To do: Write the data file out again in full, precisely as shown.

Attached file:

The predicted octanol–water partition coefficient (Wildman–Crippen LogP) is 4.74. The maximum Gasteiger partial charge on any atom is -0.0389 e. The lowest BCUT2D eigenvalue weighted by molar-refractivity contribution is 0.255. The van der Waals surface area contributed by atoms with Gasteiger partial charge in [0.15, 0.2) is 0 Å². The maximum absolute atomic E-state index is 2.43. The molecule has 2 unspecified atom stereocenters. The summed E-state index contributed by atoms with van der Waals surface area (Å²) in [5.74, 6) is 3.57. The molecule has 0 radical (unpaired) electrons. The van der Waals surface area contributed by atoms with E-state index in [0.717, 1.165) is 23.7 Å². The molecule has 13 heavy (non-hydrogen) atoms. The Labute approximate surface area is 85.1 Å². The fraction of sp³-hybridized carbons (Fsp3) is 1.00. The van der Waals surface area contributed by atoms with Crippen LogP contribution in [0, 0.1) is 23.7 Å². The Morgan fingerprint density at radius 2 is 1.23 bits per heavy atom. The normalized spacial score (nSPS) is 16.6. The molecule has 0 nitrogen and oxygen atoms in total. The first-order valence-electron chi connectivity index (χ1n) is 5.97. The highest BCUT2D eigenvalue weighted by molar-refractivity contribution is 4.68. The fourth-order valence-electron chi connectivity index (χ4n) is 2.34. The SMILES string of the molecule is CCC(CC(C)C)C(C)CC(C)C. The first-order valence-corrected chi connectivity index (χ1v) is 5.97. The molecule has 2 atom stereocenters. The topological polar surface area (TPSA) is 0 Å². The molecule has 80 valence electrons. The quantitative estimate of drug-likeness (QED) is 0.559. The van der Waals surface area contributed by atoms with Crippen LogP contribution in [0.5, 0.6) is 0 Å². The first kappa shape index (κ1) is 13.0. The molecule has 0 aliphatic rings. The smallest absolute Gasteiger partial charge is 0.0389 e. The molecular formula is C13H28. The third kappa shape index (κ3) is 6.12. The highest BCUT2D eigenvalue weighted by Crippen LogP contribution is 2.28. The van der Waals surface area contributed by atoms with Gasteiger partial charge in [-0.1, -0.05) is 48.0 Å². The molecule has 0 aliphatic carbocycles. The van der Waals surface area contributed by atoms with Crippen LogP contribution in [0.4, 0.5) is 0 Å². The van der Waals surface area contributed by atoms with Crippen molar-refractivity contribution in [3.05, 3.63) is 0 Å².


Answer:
The predicted octanol–water partition coefficient (Wildman–Crippen LogP) is 4.74. The maximum Gasteiger partial charge on any atom is -0.0389 e. The lowest BCUT2D eigenvalue weighted by molar-refractivity contribution is 0.255. The van der Waals surface area contributed by atoms with Gasteiger partial charge in [0.15, 0.2) is 0 Å². The maximum absolute atomic E-state index is 2.43. The molecule has 2 unspecified atom stereocenters. The summed E-state index contributed by atoms with van der Waals surface area (Å²) in [5.74, 6) is 3.57. The molecule has 0 radical (unpaired) electrons. The van der Waals surface area contributed by atoms with E-state index in [0.717, 1.165) is 23.7 Å². The molecule has 13 heavy (non-hydrogen) atoms. The Labute approximate surface area is 85.1 Å². The fraction of sp³-hybridized carbons (Fsp3) is 1.00. The van der Waals surface area contributed by atoms with Crippen LogP contribution in [0, 0.1) is 23.7 Å². The Morgan fingerprint density at radius 2 is 1.23 bits per heavy atom. The normalized spacial score (nSPS) is 16.6. The molecule has 0 nitrogen and oxygen atoms in total. The first-order valence-electron chi connectivity index (χ1n) is 5.97. The highest BCUT2D eigenvalue weighted by molar-refractivity contribution is 4.68. The fourth-order valence-electron chi connectivity index (χ4n) is 2.34. The SMILES string of the molecule is CCC(CC(C)C)C(C)CC(C)C. The first-order valence-corrected chi connectivity index (χ1v) is 5.97. The molecule has 2 atom stereocenters. The topological polar surface area (TPSA) is 0 Å². The molecule has 80 valence electrons. The quantitative estimate of drug-likeness (QED) is 0.559. The van der Waals surface area contributed by atoms with Crippen LogP contribution in [0.5, 0.6) is 0 Å². The first kappa shape index (κ1) is 13.0. The molecule has 0 aliphatic rings. The smallest absolute Gasteiger partial charge is 0.0389 e. The molecular formula is C13H28. The third kappa shape index (κ3) is 6.12. The highest BCUT2D eigenvalue weighted by Crippen LogP contribution is 2.28. The van der Waals surface area contributed by atoms with Gasteiger partial charge in [-0.1, -0.05) is 48.0 Å². The molecule has 0 aliphatic carbocycles. The van der Waals surface area contributed by atoms with Crippen LogP contribution in [0.4, 0.5) is 0 Å². The van der Waals surface area contributed by atoms with Crippen molar-refractivity contribution in [3.05, 3.63) is 0 Å².